One of the most controversial classifications that the BBFC have given over the past few years was the 12A rating handed to The Women in Black. Despite cuts to make it suitable for a 12A release the BBFC still received over 100 compliments by people with nothing better to do other than moan about the film's lowly rating in relation to its subject matter. The BBFC, one of the strictest film classification bodies in the Western World, have often been far too liberal for the rightwing press (Daily Mail for instance) and it's still clear that even today they put far too much emphasis on a vocal minority easily swung by journalist hacks writing hyperbolic headlines.
Sunday, 19 April 2015
In a technological evolving society Captain Robinson's (Jude Law) position as a captain of an undersea salvage operation is now redundant, he himself is made redundant and offered £8000 for his services to the company. Angered by this, Robinson decides to get one over his company and find the rumoured Nazi gold at the bottom of the Black Sea. He recruits a team of fellow, disgruntled unemployed workers and some Russians (half and half) and sets out to seek the gold. With the help of the Russians on the quest they hire a sub from Sevastopol which can only be described as a piece of "clinking, clanking, clattering collection of caliginous junk". They seek out the gold, but it slowly dawns on the captain that the crew would look to increase the size of their share in anyway possible.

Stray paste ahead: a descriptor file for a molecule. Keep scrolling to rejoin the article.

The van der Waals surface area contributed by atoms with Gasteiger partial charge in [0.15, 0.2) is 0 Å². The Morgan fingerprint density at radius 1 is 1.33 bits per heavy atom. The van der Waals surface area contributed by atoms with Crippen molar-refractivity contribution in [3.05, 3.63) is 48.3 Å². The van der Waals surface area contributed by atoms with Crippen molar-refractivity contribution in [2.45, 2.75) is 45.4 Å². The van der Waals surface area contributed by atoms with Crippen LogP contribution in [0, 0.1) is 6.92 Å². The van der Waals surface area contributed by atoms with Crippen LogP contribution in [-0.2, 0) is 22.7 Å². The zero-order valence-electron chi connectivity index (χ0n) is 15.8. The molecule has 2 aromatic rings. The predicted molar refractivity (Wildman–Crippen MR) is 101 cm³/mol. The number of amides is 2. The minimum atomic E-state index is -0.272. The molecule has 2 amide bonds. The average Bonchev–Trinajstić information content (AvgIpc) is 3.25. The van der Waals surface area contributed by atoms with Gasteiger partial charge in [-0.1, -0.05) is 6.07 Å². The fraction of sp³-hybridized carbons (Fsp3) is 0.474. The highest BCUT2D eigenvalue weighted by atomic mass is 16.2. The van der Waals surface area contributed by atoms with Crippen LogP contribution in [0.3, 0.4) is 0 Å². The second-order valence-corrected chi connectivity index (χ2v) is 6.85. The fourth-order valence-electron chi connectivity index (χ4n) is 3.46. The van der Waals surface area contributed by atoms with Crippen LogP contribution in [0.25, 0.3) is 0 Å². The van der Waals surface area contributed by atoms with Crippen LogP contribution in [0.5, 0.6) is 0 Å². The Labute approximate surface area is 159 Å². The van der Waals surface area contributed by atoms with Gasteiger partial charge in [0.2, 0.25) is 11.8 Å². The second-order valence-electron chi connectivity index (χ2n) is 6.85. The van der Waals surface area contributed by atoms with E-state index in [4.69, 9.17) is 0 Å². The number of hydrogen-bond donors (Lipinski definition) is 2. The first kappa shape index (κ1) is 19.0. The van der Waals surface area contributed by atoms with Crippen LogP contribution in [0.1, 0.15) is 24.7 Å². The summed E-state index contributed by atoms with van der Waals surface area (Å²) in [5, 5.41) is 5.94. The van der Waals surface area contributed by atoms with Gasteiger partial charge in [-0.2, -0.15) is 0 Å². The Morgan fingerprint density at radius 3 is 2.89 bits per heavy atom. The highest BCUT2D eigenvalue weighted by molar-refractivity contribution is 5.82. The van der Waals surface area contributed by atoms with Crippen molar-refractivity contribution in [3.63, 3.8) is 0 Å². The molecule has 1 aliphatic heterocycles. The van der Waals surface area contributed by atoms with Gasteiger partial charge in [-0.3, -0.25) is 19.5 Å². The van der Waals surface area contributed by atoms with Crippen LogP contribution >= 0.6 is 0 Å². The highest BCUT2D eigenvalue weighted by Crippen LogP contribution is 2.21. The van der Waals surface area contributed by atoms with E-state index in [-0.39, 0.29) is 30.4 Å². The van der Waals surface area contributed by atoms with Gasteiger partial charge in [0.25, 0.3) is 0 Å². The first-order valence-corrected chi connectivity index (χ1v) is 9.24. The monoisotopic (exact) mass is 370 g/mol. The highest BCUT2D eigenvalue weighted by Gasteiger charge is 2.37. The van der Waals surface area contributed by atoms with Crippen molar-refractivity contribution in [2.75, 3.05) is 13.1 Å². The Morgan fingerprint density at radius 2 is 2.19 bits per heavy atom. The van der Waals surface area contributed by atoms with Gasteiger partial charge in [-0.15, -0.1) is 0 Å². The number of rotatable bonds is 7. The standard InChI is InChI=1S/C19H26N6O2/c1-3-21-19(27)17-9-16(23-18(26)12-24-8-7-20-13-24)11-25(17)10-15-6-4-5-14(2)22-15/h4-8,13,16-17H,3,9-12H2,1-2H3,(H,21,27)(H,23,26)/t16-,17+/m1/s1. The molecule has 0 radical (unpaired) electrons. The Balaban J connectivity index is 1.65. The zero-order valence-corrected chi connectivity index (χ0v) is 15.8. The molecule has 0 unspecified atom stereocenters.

Thursday, 16 April 2015
It's been a while since Bill Murray had a major leading role (many of his last roles were effective supporting roles) and it's no surprise that he is on fine form as grumpy curmudgeon, Vincent, who builds a good relationship with the kid next door. At first it seemed this kid would be a nuisance but their relationship becomes a rather moving one as Vincent and Oliver build a strong relationship despite Vincent's gambling and drinking problems. It, however turns out there is more to Vincent than it originally appears and despite the ending being a massively sentimental one it is one that is undoubtedly heartbreaking. Theodore Melfi's feature length debut is a highly agreeable one.
Thursday, 9 April 2015
Thursday, 2 April 2015
Tuesday, 31 March 2015
When multimillionaire James King (Will Ferrell) is convicted for fraudulent payments and embezzlement he is sent to the most dangerous prison in the US, San Quentin. Under the assumption that a third of black people have been to prison, James enlists the help of Darnell (Kevin Hart) to toughen him up before his 10 year prison sentence so he doesn't become somebody's bitch.